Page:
From coffee makers and thermostats to internet-connected cars and smart city grids, the Internet of Things (IoT) is getting larger every year. However, this new, disruptive technology is far from perfect. It requires constant connection to cloud-based applications to interpret and transmit the data that comes from every internet-enabled sensor, and many countries are not equipped to meet the needs of the Internet of Things – but all of that is about to change. Recently, the Netherlands became the first country to implement a ground-breaking technological advance: nationwide wireless internet access.
Working with Dutch telecom group KPN, The Netherlands established a low-power wide-area wireless internet network roughly the size of Connecticut and Massachusetts. The long-range (LoRa) mobile communications network supplements existing 2G, 3G and 4G networks. These networks – long range and low-data-rate – are necessary to help connect things, such as sensors in concrete or self-driving cars, that normally are too far from a Wi-Fi network to connect to the internet. The preliminary implementation was completed in Rotterdam and The Hague in 2015, and the LoRa network launched nationally on June 30th, 2016. Currently, there are 1.5 million objects connected to KPN’s network, but this number continues to rise.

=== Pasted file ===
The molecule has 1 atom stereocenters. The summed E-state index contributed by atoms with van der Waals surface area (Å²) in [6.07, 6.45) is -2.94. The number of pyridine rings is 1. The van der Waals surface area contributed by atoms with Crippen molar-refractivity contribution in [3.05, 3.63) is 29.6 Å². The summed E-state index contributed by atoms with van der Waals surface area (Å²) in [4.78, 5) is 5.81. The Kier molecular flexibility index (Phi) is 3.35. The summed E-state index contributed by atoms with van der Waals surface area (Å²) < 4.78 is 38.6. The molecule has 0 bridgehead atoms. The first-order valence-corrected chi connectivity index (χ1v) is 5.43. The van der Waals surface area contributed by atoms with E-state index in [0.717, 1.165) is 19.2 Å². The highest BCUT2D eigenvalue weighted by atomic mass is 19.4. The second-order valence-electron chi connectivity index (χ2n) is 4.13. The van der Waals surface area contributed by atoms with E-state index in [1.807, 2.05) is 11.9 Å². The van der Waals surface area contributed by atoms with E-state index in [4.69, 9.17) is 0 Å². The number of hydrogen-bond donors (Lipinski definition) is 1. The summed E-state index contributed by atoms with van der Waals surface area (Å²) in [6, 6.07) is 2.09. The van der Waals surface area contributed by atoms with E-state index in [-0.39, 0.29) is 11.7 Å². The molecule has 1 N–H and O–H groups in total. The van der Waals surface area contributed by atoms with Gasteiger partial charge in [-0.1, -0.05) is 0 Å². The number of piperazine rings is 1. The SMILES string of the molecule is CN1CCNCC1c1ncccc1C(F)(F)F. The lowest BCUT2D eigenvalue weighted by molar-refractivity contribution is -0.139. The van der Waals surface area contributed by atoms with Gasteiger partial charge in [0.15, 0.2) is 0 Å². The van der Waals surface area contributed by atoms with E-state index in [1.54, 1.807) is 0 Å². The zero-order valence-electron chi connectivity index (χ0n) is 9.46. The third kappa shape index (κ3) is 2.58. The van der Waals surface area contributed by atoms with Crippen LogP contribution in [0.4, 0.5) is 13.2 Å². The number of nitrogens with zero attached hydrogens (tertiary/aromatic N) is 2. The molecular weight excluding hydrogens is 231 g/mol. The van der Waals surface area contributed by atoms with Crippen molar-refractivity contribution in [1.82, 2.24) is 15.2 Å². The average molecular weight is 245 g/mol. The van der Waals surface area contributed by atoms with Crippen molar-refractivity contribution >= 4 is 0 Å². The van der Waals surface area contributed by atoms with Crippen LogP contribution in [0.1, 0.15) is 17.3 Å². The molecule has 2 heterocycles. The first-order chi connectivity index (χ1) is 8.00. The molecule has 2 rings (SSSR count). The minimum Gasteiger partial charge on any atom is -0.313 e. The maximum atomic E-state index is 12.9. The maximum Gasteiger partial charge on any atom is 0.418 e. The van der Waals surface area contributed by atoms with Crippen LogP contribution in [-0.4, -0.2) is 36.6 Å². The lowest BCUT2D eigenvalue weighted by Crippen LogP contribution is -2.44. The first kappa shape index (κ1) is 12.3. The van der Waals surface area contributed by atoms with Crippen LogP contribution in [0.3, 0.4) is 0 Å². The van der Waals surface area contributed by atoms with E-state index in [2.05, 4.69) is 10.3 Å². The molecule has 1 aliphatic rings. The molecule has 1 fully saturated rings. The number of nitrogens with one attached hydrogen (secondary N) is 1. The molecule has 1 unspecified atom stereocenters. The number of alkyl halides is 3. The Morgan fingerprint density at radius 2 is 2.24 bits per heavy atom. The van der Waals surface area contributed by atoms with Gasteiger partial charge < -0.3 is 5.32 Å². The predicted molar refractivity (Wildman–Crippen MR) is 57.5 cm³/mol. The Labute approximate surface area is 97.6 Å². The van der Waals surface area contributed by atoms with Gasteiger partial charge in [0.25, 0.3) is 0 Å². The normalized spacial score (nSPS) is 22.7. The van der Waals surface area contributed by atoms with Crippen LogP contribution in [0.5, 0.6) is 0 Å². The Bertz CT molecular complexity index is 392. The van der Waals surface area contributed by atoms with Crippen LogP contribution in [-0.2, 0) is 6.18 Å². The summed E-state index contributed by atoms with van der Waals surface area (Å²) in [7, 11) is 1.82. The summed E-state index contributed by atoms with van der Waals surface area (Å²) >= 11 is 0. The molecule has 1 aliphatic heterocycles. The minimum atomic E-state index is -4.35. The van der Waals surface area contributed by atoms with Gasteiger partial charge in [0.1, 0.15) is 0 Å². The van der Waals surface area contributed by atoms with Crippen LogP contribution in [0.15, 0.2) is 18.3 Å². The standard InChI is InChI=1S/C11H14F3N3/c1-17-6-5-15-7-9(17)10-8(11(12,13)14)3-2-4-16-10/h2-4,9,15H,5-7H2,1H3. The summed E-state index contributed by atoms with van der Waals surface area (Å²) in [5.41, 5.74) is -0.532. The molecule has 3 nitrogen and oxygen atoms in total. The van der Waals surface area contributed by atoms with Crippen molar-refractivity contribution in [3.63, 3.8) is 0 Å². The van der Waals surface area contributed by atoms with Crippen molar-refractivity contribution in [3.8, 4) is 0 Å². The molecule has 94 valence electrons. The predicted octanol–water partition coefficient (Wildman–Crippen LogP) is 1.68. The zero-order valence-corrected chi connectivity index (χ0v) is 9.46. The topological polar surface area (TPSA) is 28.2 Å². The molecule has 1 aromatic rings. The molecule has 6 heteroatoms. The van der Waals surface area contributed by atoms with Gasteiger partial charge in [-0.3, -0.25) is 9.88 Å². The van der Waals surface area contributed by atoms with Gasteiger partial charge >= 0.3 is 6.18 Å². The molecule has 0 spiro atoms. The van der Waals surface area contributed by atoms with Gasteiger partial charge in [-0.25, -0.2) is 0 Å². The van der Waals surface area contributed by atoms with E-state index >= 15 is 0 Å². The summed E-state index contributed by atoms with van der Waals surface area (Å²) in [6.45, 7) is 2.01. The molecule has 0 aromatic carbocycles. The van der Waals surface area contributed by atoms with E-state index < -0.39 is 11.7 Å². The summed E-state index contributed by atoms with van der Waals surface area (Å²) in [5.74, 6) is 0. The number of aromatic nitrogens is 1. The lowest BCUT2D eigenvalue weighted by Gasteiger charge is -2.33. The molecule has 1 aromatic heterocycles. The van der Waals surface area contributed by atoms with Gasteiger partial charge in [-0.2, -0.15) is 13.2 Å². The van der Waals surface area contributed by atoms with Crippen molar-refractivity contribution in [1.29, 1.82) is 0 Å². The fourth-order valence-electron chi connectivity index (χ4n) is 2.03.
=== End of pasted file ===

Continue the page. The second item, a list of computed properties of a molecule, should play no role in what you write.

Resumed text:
The set-up of such a large endeavor required three primary projects that launched to get a sense for the applications that will make up the Internet of Things. A port in Rotterdam outfitted depth sounders with sensors that are connected to the network and Utrecht began its experiment to connect all the railway switches to the IoT system so they can be monitored from a central location. One of the biggest tests took place in Schiphol airport in Amsterdam, the sixth largest airport in the world. In this project, smart tags connected to the IoT system were attached to luggage. The tags will ensure that baggage is always accounted for and heading to the right destination.
With the rise of the Internet of Things, businesses might start seeing a decrease in their telecom expenses as local infrastructure improves to accommodate technology in a more cost-effective way. However, if businesses are not watching their bills closely and monitoring the evolving state of the internet, then phone companies could overcharge them without being caught.
Don’t get misled into overpaying for your telecom expenses, especially when the rise of the Internet of Things should be your ticket to more efficient business communications. Our professional auditors at Telanalysis will look over your telecom bill and help you find areas where you have been overcharged. You will save money with our telecom auditing service or your audit is free – we guarantee it. Contact us today to book your telecommunications audit.